Then it happened! A violent attack of coughing. Mucus poured out of Vera’s throat gagging and choking her. She gasped for breath. She panicked. Dr. Ralph Cinque, in a lecture on June 27, 1979, reminded us that “The asthmatic often becomes terrified because of his wheezing and gasping for breath, sometimes feeling as though his life is at stake which naturally alarms anyone concerned. However, only occasionally is a person’s respiratory obstruction so great that this is the case. Most of the time the attack is not nearly so bad as the victim might think.” [From Overcoming Asthma by Beth Snodgrass. Available from Life Science.]
We had not prewarned Vera of this possibility. So, the “run-to-the-doctor syndrome” grasped ahold of Vera’s mind and, almost instinctively, like a well-trained animal obeys its master, Vera trotted off to the very doctor who had failed her for over fifteen years!
She was immediately placed in the hospital where she was given a variety of tests, including X rays and scans, and plied with all manner of drugs.
The cough went away and the mucus dried up, just as they had throughout the years past. The drugs accomplished their purpose: the nerves were narcotized, the symptoms suppressed. Vera remained in the hospital for nine days and then returned home, weak and spent. The “attack” had cost her well over $11,000!
Some time later, a wan and weary Vera presented herself in our office once again. She recounted her story, exclaiming at the end, “What a fool I was!” She had finally remembered our telling her about what might occur as she retraced the former stages in the evolution of pathology on her journey back to health. She stated the events and the confirmation of knowledge simply. The conviction of truth was reflected both in her manner and in her eyes as she exclaimed, “I was just having a healing crisis, wasn’t I?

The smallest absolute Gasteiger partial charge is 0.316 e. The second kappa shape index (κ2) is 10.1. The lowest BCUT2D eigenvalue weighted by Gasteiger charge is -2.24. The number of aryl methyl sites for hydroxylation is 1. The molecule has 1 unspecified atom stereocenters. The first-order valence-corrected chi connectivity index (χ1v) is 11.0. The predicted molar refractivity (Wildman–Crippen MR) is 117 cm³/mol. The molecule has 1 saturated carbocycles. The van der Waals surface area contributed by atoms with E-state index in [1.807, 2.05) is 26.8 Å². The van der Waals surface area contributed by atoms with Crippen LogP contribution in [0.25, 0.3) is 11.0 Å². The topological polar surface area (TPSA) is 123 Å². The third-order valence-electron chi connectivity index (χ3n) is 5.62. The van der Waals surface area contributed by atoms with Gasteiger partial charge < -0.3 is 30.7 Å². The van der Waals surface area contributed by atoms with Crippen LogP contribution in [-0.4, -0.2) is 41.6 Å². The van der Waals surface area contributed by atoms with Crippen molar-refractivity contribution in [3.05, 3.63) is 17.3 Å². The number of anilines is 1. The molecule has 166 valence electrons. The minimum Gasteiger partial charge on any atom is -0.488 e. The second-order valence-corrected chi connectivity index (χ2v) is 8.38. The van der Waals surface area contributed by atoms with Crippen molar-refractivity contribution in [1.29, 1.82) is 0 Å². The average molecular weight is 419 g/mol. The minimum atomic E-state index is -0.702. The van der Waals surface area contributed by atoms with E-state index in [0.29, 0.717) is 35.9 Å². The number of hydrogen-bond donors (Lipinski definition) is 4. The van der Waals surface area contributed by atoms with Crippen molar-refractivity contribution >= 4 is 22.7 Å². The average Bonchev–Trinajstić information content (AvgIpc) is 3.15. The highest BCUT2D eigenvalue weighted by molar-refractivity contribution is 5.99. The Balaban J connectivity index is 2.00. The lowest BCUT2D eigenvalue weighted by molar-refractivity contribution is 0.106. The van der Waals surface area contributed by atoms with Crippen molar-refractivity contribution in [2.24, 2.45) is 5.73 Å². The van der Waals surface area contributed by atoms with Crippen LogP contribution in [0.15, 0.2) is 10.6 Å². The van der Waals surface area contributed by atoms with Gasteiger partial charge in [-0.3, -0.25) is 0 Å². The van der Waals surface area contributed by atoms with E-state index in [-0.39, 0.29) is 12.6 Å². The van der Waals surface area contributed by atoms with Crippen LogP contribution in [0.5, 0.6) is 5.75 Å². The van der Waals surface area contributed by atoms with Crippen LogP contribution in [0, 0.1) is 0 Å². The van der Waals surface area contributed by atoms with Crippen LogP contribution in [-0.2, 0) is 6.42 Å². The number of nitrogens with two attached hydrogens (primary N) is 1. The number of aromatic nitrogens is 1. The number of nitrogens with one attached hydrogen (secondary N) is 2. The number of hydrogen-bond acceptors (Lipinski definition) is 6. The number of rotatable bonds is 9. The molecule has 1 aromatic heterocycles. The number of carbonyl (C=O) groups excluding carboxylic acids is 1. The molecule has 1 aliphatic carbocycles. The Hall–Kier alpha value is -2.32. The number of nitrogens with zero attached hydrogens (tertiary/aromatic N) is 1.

Vera, you see, had not failed. We, her practitioners, had failed. We had failed to explain in simple terms BEFORE THE EVENT, and often from time to time as a reminder of what might possibly happen as retracement begins and accelerates.
There were other healing crises to follow, but now Vera was able to take them each in stride because she now fully understood the nature of a healing crisis and what, except in very exceptional circumstances, she could do on her own to remedy the situation. She understood now that her body was always in a state of flux, of change, and was so more now than ever before; that when a healing crisis came, she should keep warm and just stand aside and let the wisdom resident within her own body take charge and get on with the healing of hurting cells while she watched and waited and rested, confident in the final outcome.
We saw Vera not too long ago. She is still too thin but both she and Joe are on a clear path, a Hygiene path, that will lead them together to a life of great joy and boundless energy for living and extended and purposeful life. Vera and Joe are now “going it on their own.” It has been some years now since Vera made her last trip to any doctor’s office and she is confident now that she will never have to enter another hospital, unless compelled to do so by some unforeseen accidental injury that may require perhaps the services of an orthopedic surgeon. Changes were required in Vera’s lifestyle and she has successfully made all adjustments in philosophy and in practice. We are certain now that Vera will not panic again.
- 1. What Do You Mean By “Change In Lifestyle?”
- 2. The Need To Inspire The Client
- 3. The Practitioner Presents The Plan
- 4. The Client Must Be In Charge
- 5. What Kinds Of Changes Are Required
- 6. Outmoded Beliefs And Superstitions
- 7. I Can!
- 8. Questions & Answers
- Article #1: The Great Awakener By Dr. Herbert M. Shelton
- Article #2: Overcoming Compulsive Habits By Stanley Bass, D.C.
- Article #3: The Negative Power of “If” By Charles M. Simmons
- Article #4: Excerpt from “In Tune With the Infinite” by Ralph Waldo Trine